Please note that on our website we use cookies to enhance your experience, and for analytics purposes. To learn more about our cookies, please read our privacy policy. By clicking ‘Allow cookies’, you agree to our use of cookies. By clicking ‘Decline’, you don’t agree to our Privacy Policy.

No translations available

Addressing Disparities in Covid-19 Vaccination Access for Ethnic, Religious, and Linguistic Minorities: A Call to Action for the UN High Commissioner

16 March 2023

This statement was delivered at the Human Rights Council – 52nd Session by Glenn Payot, UN Advocacy Consultant at Minority Rights Group International, at the occasion of an interactive dialogue with the High Commissioner for Human Rights on his report on access to Covid-19 vaccines on 16 March 2023.

Mister High Commissioner,

About 6 months ago, in a historic statement, the UN Committee on the Elimination of Racial Discrimination raised alarm at (I quote) “a pattern of unequal distribution within and between countries that replicates slavery and colonial-era racial hierarchies”[1] (end of quote).

Minority Rights Group shares this concern that the roll-out of Covid-19 vaccination has been yet another illustration of disparities in access to life-saving health resources both between countries and within countries, leaving behind in particular disadvantaged ethnic, religious and linguistic minorities and indigenous peoples.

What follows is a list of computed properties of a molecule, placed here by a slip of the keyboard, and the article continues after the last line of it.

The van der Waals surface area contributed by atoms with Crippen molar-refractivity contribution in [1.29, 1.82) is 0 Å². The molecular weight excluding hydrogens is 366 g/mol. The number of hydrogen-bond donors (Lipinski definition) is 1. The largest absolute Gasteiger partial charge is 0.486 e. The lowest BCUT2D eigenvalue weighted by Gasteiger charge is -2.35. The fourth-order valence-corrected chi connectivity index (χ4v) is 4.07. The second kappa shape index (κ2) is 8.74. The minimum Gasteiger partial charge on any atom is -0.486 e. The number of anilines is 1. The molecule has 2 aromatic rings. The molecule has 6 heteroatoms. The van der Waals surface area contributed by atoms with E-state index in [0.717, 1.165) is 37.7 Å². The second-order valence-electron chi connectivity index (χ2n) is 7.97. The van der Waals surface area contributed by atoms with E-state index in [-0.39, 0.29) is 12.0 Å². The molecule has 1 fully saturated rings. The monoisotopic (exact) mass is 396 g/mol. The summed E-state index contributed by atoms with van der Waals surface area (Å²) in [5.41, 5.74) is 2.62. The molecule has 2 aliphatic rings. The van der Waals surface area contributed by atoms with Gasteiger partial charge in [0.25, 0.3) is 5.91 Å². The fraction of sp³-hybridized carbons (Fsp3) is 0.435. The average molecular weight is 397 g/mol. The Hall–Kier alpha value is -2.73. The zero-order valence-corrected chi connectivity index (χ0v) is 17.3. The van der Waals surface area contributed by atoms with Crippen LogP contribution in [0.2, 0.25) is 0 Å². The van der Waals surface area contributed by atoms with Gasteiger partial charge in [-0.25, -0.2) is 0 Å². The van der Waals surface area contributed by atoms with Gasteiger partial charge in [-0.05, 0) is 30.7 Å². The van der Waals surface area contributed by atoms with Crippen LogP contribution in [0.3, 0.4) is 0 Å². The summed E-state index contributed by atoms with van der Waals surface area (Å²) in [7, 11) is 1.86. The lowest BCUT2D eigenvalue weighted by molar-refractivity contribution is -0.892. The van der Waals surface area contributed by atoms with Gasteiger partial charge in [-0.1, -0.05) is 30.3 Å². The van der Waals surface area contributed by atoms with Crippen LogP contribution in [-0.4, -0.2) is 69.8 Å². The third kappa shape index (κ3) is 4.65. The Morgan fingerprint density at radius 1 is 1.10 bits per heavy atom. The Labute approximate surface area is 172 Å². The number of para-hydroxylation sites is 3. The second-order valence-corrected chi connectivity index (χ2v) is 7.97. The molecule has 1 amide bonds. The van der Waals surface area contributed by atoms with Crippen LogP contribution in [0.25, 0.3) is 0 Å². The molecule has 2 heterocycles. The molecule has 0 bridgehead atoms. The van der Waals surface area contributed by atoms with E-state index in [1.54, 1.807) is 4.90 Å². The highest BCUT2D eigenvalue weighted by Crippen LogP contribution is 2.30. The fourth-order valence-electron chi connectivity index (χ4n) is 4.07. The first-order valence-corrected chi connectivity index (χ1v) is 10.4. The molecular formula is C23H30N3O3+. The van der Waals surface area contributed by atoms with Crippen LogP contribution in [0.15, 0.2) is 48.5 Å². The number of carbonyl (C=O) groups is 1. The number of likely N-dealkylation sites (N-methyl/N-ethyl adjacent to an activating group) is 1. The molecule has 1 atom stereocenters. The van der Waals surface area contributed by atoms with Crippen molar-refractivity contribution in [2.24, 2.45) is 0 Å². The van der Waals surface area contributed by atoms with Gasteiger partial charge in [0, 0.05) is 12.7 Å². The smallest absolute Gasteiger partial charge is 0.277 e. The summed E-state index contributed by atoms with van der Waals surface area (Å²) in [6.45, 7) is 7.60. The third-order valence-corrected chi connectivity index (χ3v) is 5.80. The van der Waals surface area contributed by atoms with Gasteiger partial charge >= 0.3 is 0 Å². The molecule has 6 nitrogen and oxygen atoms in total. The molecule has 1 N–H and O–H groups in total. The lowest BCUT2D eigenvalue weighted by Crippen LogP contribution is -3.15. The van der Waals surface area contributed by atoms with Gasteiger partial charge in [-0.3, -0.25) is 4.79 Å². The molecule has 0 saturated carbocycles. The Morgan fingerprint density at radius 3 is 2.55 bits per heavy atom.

We have documented in a number of countries how these disparities are the result both of  direct or indirect discriminatory practices from health actors, and of ill-adapted policies failing to address language barriers, difficulties of access to information or lack of confidence in the vaccines and in national health systems. A study by MRG and our partner in Sri Lanka suggests that distrust in the vaccines was significantly higher among ethnic minorities than among the general population in the country[2].

Mister High Commissioner,

MRG also shares your concern about the data gap. At the mid-point of the SDG period, and in order to deliver on the central commitment to ‘Leave No One Behind’, clear data about which groups are at risk of being left furthest behind is essential.

In a recent joint report with CREID, we found that among 67 countries where vaccination data had been collected, less than 30 per cent included questions for disaggregation of religion, ethnicity and language. In only 14 per cent of these surveys were disaggregated findings actually published. The largest difference between majority and minority groups was observed in Angola for language, Indonesia and Madagascar for religion, Indonesia and Côte d’Ivoire for ethnicity and Nepal for caste[3].

We need to learn lessons from this health crisis. To achieve higher rates of vaccinations and truly ‘Leave No One Behind’, it is necessary to look deeper into service availability, vaccine hesitancy and vaccination attitudes.

I thank you.

Watch video

Read also

[1] UN Committee Decries Racial Discrimination in Global Covid-19 Vaccine Access

[2] Diversity Impact on Vaccine Equity in Sri Lanka

[3] No Data is Data

Photo: Screenshot from advocacy statement video